3 tips for coping with seasonal outdoor allergies

With much of the country enjoying unusually warm weather, a bit earlier than our typical spring thaw — the sunny skies and blooming flowers may be triggering another early arrival, that of seasonal allergies.

While the long-awaited time outdoors is exhilarating for some, for others it can be miserable as they deal with sneezing, runny noses and itchy eyes, as seasons change. In fact, millions of Americans suffer from allergies each year.

Some of the most common outdoor allergy triggers are tree, grass and weed pollen.

Allergic rhinitis, often known as hay fever, can be triggered when things like pollen enter your body, causing your immune system to mistakenly identify it as a threat. In response, you may experience symptoms in the nose like sneezing, runny nose or congestion. 

Unfortunately, there is no cure for allergies but there are ways to help make the outdoors a little more bearable, through prevention and treatment. Medical costs associated with pollen allergies exceed $3 billion every year, with nearly half of those costs linked to prescription medicine.

“Seasonal allergies can make you feel depressed, but they also don’t mean that you have to avoid the outdoors either,” said Dr. Ravi Johar, chief medical officer for UnitedHealthcare. “Most people who suffer from allergies are able to control them and continue to live an active lifestyle.”

If you have seasonal outdoor allergies, you may want to consider preparing for your symptoms before they appear. Experts say taking medication before allergy season starts helps your body build up a defense when the pollen hits – making it easier to control symptoms.

Here are three tips that may help provide relief when spring blossoms:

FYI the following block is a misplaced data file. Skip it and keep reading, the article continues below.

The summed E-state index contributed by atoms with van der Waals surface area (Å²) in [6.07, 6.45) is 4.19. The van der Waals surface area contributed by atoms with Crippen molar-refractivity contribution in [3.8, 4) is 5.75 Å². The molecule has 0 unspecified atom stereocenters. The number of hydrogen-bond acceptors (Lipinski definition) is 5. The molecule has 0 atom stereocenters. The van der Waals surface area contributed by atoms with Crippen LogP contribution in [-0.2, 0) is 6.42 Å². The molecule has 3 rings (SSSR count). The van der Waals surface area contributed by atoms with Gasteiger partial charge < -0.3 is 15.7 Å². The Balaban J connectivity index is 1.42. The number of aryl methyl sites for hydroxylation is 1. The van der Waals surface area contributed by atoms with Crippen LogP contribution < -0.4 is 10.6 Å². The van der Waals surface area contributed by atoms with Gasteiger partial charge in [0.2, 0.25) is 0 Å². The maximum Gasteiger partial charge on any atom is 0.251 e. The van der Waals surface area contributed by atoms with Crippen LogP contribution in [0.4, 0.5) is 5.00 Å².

1. Reduce your exposure

Understanding what triggers your allergies can help you reduce your exposure. Other ways to help include:

  • Running your air conditioning in your home and car to help keep pollens outdoors
  • Avoid lawn mowing or gardening chores that may stir up allergens in the air
  • Using air purifiers or air filters in your home to help remove dust, allergens and pollen
  • Avoid drying clothing outdoors where they can collect pollen
  • Take a shower and change your clothes before going to sleep

2. Track when pollen is high

Check your local pollen forecasts to stay on top of when high counts are expected. When high pollen days are forecasted, start taking allergy medications before symptoms begin. Also consider:

  • Staying indoors during high pollen counts between 5 and 10 a.m. or on dry, windy days
  • Closing doors and windows
  • Wearing a pollen mask if you need to do outside chores

If you have kids with seasonal allergies, consider letting them play outdoors closer to the evening, wearing fitted sunglasses to protect their eyes from pollen and keeping the windows closed in their bedroom to create a pollen-free space.

3. Consider over-the-counter remedies

Several non-prescription medications may help ease symptoms, including:

  • Oral antihistamines, which may help relieve sneezing, itching, runny nose and watery eyes
  • Decongestants, such as pseudoephedrine, may provide temporary relief from nasal stuffiness. This may also come in nasal sprays, such as oxymetazoline and phenylephrine
  • Combination medications that mix an antihistamine with a decongestant
  • Rinsing your nasal passages with saline solution or a neti pot may help flush the allergens from your nose

If you’re still struggling to manage your symptoms, contact your doctor to explore further treatment options.

Learn more about allergy types and causes.

Sign up to get the latest news from the UnitedHealthcare Newsroom